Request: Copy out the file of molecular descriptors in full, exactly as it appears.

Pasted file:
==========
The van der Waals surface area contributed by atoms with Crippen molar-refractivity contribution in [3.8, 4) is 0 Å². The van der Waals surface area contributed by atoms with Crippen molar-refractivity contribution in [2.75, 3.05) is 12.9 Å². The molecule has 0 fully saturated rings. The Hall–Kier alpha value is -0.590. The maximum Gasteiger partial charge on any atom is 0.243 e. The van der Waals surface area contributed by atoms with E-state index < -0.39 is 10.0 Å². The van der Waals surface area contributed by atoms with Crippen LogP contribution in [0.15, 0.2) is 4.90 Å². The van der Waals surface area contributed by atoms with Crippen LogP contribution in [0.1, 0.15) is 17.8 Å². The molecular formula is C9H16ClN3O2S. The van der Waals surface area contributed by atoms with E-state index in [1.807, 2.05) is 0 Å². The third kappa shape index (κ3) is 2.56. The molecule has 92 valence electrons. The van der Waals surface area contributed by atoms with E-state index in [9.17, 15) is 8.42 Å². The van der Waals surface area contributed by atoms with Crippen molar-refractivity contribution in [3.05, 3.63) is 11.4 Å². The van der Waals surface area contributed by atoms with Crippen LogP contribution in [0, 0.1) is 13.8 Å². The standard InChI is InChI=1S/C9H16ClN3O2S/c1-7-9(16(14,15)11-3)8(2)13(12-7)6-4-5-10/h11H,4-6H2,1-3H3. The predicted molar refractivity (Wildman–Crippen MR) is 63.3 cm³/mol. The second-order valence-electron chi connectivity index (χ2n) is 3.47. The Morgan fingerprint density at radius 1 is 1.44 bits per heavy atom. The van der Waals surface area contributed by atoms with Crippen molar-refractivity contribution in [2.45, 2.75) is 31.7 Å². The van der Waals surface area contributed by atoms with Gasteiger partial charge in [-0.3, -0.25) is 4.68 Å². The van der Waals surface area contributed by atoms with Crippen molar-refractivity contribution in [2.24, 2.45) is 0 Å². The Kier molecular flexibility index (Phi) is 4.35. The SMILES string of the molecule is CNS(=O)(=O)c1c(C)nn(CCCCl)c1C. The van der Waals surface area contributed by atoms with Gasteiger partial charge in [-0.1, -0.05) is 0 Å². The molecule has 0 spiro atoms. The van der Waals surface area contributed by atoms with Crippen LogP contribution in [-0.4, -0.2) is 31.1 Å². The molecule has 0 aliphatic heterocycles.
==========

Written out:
The van der Waals surface area contributed by atoms with Crippen molar-refractivity contribution in [3.8, 4) is 0 Å². The van der Waals surface area contributed by atoms with Crippen molar-refractivity contribution in [2.75, 3.05) is 12.9 Å². The molecule has 0 fully saturated rings. The Hall–Kier alpha value is -0.590. The maximum Gasteiger partial charge on any atom is 0.243 e. The van der Waals surface area contributed by atoms with E-state index < -0.39 is 10.0 Å². The van der Waals surface area contributed by atoms with Crippen LogP contribution in [0.15, 0.2) is 4.90 Å². The van der Waals surface area contributed by atoms with Crippen LogP contribution in [0.1, 0.15) is 17.8 Å². The molecular formula is C9H16ClN3O2S. The van der Waals surface area contributed by atoms with E-state index in [1.807, 2.05) is 0 Å². The third kappa shape index (κ3) is 2.56. The molecule has 92 valence electrons. The van der Waals surface area contributed by atoms with E-state index in [9.17, 15) is 8.42 Å². The van der Waals surface area contributed by atoms with Crippen molar-refractivity contribution in [3.05, 3.63) is 11.4 Å². The van der Waals surface area contributed by atoms with Crippen LogP contribution in [0, 0.1) is 13.8 Å². The standard InChI is InChI=1S/C9H16ClN3O2S/c1-7-9(16(14,15)11-3)8(2)13(12-7)6-4-5-10/h11H,4-6H2,1-3H3. The predicted molar refractivity (Wildman–Crippen MR) is 63.3 cm³/mol. The second-order valence-electron chi connectivity index (χ2n) is 3.47. The Morgan fingerprint density at radius 1 is 1.44 bits per heavy atom. The van der Waals surface area contributed by atoms with Crippen molar-refractivity contribution in [2.45, 2.75) is 31.7 Å². The van der Waals surface area contributed by atoms with Gasteiger partial charge in [-0.3, -0.25) is 4.68 Å². The van der Waals surface area contributed by atoms with Crippen molar-refractivity contribution in [2.24, 2.45) is 0 Å². The Kier molecular flexibility index (Phi) is 4.35. The SMILES string of the molecule is CNS(=O)(=O)c1c(C)nn(CCCCl)c1C. The van der Waals surface area contributed by atoms with Gasteiger partial charge in [-0.1, -0.05) is 0 Å². The molecule has 0 spiro atoms. The van der Waals surface area contributed by atoms with Crippen LogP contribution in [-0.4, -0.2) is 31.1 Å². The molecule has 0 aliphatic heterocycles.